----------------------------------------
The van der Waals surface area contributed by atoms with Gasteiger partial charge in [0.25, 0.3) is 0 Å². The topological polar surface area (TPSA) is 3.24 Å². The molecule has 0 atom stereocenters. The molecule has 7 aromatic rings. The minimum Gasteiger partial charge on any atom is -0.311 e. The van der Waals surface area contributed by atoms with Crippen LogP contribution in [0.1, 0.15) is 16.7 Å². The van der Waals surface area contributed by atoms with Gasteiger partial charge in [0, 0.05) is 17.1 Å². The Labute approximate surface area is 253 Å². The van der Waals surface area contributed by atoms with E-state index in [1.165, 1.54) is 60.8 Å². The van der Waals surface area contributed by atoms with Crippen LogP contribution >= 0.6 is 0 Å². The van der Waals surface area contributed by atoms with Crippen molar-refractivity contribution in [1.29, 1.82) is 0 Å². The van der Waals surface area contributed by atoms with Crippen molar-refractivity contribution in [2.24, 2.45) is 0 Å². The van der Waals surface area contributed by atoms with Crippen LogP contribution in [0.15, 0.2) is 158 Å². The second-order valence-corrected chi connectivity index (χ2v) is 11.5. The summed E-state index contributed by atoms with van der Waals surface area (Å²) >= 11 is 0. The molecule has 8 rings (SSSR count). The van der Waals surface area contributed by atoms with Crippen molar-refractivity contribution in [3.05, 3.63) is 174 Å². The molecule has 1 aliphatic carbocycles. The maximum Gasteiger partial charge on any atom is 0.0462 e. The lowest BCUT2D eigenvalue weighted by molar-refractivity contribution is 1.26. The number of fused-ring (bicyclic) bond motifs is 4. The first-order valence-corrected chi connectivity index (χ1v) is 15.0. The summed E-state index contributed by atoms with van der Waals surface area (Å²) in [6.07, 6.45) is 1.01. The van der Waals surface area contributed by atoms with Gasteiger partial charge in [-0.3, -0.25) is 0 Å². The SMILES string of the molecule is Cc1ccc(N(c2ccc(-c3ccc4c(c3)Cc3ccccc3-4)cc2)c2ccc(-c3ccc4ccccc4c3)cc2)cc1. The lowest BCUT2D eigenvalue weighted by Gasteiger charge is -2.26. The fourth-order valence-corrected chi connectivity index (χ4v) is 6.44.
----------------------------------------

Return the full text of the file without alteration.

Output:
The van der Waals surface area contributed by atoms with Gasteiger partial charge in [0.25, 0.3) is 0 Å². The topological polar surface area (TPSA) is 3.24 Å². The molecule has 0 atom stereocenters. The molecule has 7 aromatic rings. The minimum Gasteiger partial charge on any atom is -0.311 e. The van der Waals surface area contributed by atoms with Crippen LogP contribution in [0.1, 0.15) is 16.7 Å². The van der Waals surface area contributed by atoms with Gasteiger partial charge in [0, 0.05) is 17.1 Å². The Labute approximate surface area is 253 Å². The van der Waals surface area contributed by atoms with E-state index in [1.165, 1.54) is 60.8 Å². The van der Waals surface area contributed by atoms with Crippen LogP contribution >= 0.6 is 0 Å². The van der Waals surface area contributed by atoms with Crippen molar-refractivity contribution in [1.29, 1.82) is 0 Å². The van der Waals surface area contributed by atoms with Crippen molar-refractivity contribution in [2.24, 2.45) is 0 Å². The van der Waals surface area contributed by atoms with Crippen LogP contribution in [0.15, 0.2) is 158 Å². The second-order valence-corrected chi connectivity index (χ2v) is 11.5. The summed E-state index contributed by atoms with van der Waals surface area (Å²) >= 11 is 0. The molecule has 8 rings (SSSR count). The van der Waals surface area contributed by atoms with Crippen molar-refractivity contribution in [3.05, 3.63) is 174 Å². The molecule has 1 aliphatic carbocycles. The maximum Gasteiger partial charge on any atom is 0.0462 e. The lowest BCUT2D eigenvalue weighted by molar-refractivity contribution is 1.26. The number of fused-ring (bicyclic) bond motifs is 4. The first-order valence-corrected chi connectivity index (χ1v) is 15.0. The summed E-state index contributed by atoms with van der Waals surface area (Å²) in [6.07, 6.45) is 1.01. The van der Waals surface area contributed by atoms with Gasteiger partial charge in [-0.3, -0.25) is 0 Å². The SMILES string of the molecule is Cc1ccc(N(c2ccc(-c3ccc4c(c3)Cc3ccccc3-4)cc2)c2ccc(-c3ccc4ccccc4c3)cc2)cc1. The lowest BCUT2D eigenvalue weighted by Gasteiger charge is -2.26. The fourth-order valence-corrected chi connectivity index (χ4v) is 6.44.